“It was incredibly sad, but it was also incredibly spiritual. Everything superfluous has been stripped away. It was very poignant, but it’s hard,” he said.

“I mean, it’s the most natural thing in the world that you’d want to do — shake someone’s hand or put your hand on their shoulder. You just can’t do that now.”

The situation is unprecedented, he added. “No priest has seen anything like this, this is unique. This is absolutely unique. It’s not a case of being able to say, ‘Well, what did we do the last time?’ Because there was no last time. The last time probably would have been the time of tuberculosis in the 1940s.”

The absence of the usual rites has only reminded people of their value.

People are finding other ways to show their respect, he said. Communities line the streets in some towns, forming guards of honor while adhering to the required 2 meters of social distancing between them. Many share their condolences online.

“I think there is a great sense of empathy in Irish people. We genuinely feel other people’s emotions, we live it out with them. I think this is a time for us to appreciate the great comfort that our funerals bring to people,” said Father Shane.

The absence of the usual rites has only reminded people of their value, he added.

“This is something that over the generations we’ve discovered works well for us. And when things get back to normal, to make sure that we pass it on and foster the traditions that we have. Because when they’re gone, we realize how important they actually are.”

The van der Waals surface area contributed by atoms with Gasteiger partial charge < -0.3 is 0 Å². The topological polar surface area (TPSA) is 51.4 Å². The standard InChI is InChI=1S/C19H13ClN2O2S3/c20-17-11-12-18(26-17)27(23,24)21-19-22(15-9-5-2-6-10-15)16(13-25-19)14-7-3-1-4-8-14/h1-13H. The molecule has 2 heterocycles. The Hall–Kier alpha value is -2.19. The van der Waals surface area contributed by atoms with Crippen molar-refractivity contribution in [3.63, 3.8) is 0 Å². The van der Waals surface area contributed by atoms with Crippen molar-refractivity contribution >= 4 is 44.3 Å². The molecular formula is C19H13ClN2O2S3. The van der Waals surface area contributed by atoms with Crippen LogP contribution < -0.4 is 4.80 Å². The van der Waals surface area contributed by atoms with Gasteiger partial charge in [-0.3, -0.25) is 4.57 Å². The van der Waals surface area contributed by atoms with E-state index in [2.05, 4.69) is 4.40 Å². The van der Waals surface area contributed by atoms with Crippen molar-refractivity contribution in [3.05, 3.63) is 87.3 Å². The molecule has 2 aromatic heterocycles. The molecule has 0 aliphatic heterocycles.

The ban on big funerals has left many feeling more alone.

“My father was so well known, he was such a character,” said Smith, who buried her father according to the strict rules last month. “He knew everybody, and everybody could tell a hundred stories about him. His funeral would have been huge.”

She also feels that she missed out on the support and comfort that comes from being surrounded by a community of people who are all grieving your same loss.

“At an Irish funeral, everyone rallies around each other, and everyone supports each other and holds each other up,” she said. “We do need that, we’re so used to that. There’d be people in the kitchen making tea and bringing sandwiches, and I suppose it makes the days a bit easier.”

Social distancing seems especially cruel at a time when you need the company, and sympathy, of other people the most, she said.

“A couple of people that came, they stood 2 meters away from me and they couldn’t even give you a hug or anything. It was horrible after the funeral, having to go home. That was it. We just buried him, and then it was all over.”

Father Shane said he is aware people are worried they are somehow giving family members a lesser goodbye. “Myself and my colleagues make a concerted effort to give the person who has died the best sendoff that we possibly can. It’s not a case of getting an express funeral, people get the absolute dignity and respect that they deserve,” he said.

“Everyone is going through it, this is a universal experience. And people are very resilient” — Father Shane Crombie of Navan Parish, County Meath

“The one thing that makes it tolerable is that everyone is in the same boat,” he added. “Everyone is going through it, this is a universal experience. And people are very resilient.”

O’Reilly, the undertaker, said he is confident that the temporary restrictions won’t do lasting damage to Ireland’s funeral rituals — but he admits some things may change.

“I think it’ll be a long time before people will be sympathizing again and shaking hands,” he said. “That could be the one thing in an Irish funeral that will go.”

It’s a disruptive, highly unusual time for anyone mourning or taking care of the dead, he said — one that people will look back on for years to come.

“We’re all making history now … because it’s what we do that’s going to determine how this turns out.”